The Alaska Republican Party is accusing Libertarian U.S. Senate candidate Joe Miller of breaking federal campaign finance law by using his for-profit news website, JoeMiller.us, as an extension of his campaign. But Miller says he has done nothing wrong.
The Republicans sent their complaint Monday to the Federal Election Commission, underscoring the rift between Miller and the party whose nomination he captured in 2010. In the GOP primary that year, Miller, riding a wave of tea party support, defeated Lisa Murkowski, the incumbent who this year is the Republican nominee.
She came back as a write-in candidate in the 2010 general election, beating both Miller and Democrat Scott McAdams. This year, she's been the subject of a stream of criticism from Miller that began as soon as he entered the race last month.
In Monday's complaint, Alaska GOP chair Tuckerman Babcock said that Miller began using JoeMiller.us, which lists three corporate sponsors, "almost solely as a campaign website" when he filed to run. Since candidates are barred from accepting corporate donations, Miller, by relying on his for-profit website and its links to social media accounts, accepted illegal campaign contributions, Babcock said.
[Joe Miller's website is a for-profit platform for conservative news, and boosts his Senate campaign]
The GOP complaint also accuses Miller of errors and omissions on his most recent federal campaign finance report. The report said Miller received $4,500 worth of brochures from the Alaska Republican Party — which Babcock says wasn't true — and it didn't appear to account for Miller's use of his Anchorage campaign headquarters on Northern Lights Boulevard.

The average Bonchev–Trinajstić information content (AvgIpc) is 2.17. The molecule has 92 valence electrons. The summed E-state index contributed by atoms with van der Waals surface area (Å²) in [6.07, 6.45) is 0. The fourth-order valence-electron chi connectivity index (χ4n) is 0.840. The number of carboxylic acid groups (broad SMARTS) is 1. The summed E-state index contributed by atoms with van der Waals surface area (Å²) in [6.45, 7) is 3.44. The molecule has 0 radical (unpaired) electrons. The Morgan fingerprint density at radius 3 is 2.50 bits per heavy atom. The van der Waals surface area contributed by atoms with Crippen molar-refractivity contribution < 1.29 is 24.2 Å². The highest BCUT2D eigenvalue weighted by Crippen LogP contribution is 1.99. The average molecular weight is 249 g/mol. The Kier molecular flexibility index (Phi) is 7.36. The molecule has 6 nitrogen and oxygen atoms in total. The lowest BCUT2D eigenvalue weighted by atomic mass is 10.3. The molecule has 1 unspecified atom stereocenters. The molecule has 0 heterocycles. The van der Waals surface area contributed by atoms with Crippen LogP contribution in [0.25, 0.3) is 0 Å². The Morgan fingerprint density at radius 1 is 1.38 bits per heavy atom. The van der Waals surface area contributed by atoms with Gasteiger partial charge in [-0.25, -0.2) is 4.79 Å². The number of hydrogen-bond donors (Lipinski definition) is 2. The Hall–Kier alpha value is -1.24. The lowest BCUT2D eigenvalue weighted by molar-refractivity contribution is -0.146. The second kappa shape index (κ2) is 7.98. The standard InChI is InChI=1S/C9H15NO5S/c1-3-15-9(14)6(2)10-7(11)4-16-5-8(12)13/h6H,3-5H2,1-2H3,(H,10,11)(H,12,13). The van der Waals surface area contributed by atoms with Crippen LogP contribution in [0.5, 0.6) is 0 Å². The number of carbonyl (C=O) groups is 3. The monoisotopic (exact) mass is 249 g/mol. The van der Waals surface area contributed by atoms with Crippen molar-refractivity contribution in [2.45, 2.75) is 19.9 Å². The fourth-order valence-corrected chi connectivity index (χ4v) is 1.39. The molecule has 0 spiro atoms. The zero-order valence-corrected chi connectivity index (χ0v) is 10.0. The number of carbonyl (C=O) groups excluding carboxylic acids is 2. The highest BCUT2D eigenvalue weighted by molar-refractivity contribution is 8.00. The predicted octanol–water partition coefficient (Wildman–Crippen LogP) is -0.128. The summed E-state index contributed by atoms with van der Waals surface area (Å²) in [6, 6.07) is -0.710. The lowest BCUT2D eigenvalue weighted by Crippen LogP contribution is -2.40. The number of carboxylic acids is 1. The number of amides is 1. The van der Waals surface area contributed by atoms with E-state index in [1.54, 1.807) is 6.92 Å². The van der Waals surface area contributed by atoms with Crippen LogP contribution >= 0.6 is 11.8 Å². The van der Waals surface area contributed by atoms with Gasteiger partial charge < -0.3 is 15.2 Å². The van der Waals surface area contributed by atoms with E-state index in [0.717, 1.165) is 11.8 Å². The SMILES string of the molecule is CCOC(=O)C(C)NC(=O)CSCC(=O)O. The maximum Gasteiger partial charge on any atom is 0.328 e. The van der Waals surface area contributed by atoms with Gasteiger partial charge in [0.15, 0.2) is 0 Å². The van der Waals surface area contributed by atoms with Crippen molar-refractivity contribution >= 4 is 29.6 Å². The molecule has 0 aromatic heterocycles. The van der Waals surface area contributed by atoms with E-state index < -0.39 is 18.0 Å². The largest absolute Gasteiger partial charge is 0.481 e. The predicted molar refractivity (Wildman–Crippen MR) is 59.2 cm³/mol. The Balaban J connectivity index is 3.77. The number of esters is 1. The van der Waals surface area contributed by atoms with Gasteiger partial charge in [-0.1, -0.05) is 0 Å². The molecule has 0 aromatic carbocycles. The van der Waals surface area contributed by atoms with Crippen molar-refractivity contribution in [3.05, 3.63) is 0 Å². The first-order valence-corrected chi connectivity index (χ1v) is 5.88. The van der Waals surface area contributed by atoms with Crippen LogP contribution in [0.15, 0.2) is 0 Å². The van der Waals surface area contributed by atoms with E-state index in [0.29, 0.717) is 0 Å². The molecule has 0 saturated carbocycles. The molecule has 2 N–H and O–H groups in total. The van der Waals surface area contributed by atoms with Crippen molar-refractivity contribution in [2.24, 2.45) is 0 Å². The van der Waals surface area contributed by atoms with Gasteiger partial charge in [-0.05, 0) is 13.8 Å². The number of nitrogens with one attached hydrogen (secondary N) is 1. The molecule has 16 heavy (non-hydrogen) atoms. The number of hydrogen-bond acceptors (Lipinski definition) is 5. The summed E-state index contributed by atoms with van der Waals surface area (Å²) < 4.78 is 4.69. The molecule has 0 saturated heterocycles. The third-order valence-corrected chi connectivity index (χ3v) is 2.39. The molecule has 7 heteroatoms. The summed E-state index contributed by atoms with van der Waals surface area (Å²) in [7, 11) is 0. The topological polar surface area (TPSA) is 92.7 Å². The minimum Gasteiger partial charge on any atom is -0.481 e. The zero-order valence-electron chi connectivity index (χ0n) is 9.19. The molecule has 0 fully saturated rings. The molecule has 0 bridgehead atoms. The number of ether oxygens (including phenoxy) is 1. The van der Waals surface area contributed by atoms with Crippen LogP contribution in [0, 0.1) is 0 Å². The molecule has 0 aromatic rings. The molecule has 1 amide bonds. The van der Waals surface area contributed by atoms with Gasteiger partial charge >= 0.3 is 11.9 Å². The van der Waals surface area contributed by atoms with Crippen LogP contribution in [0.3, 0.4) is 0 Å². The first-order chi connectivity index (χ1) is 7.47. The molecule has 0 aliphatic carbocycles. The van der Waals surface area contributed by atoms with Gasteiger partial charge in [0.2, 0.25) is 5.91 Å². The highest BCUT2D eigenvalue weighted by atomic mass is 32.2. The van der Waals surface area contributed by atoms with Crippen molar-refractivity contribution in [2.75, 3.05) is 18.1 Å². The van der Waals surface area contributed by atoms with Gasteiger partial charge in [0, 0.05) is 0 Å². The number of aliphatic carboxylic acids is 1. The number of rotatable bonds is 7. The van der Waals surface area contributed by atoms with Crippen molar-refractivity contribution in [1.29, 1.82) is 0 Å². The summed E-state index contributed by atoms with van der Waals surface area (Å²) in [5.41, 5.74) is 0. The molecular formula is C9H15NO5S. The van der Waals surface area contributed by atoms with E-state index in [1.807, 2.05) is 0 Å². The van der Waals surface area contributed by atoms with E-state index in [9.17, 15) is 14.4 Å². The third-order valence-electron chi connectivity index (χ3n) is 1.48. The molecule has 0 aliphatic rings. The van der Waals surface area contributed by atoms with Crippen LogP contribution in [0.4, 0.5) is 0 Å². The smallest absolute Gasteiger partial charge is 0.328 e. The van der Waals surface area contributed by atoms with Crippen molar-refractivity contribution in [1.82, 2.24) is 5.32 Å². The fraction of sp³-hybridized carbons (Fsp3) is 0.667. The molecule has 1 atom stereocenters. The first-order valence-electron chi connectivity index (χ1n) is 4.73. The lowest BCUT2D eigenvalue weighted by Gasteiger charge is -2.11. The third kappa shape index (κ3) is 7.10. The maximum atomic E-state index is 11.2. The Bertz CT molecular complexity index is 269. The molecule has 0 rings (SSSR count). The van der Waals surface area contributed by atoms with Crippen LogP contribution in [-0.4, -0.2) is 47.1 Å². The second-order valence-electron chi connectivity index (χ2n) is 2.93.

At his own news conference Monday evening, Miller dismissed the charges, saying they were insignificant because he's allowed to make unlimited contributions to his own campaign — in effect, what he's doing through the use of the website he controls.
"We might make some mistakes. Nobody's perfect," Miller said. But, he added, "I feel pretty good that we're on solid ground."
Miller's political director, Matt Johnson, leveled the campaign's own charges against Murkowski's campaign — that the incumbent had transferred more than $100,000 to the Alaska Republican Party in a move that Johnson characterized as "highly unusual."
Asked about the brochures from the Republican Party, Miller said someone had dropped off boxes of old fliers that the Alaska GOP produced on his behalf in the 2010 U.S. Senate campaign — one of which accused Murkowski of "bailing out Wall Street" and "sending Alaskans the bill."
He said his payment for his campaign headquarters had, in fact, been accounted for on his campaign finance reports, though he refused to identify his landlord.
The Republican Party and Murkowski, Miller added, were using the attacks to distract voters from her record.
"They try to change the public focus away from the issues on to things that aren't true," he said.
Any resolution to the GOP complaint likely won't come before the Nov. 8 election, since the document was mailed Monday and the FEC gives subjects 15 days to respond to a properly filed complaint.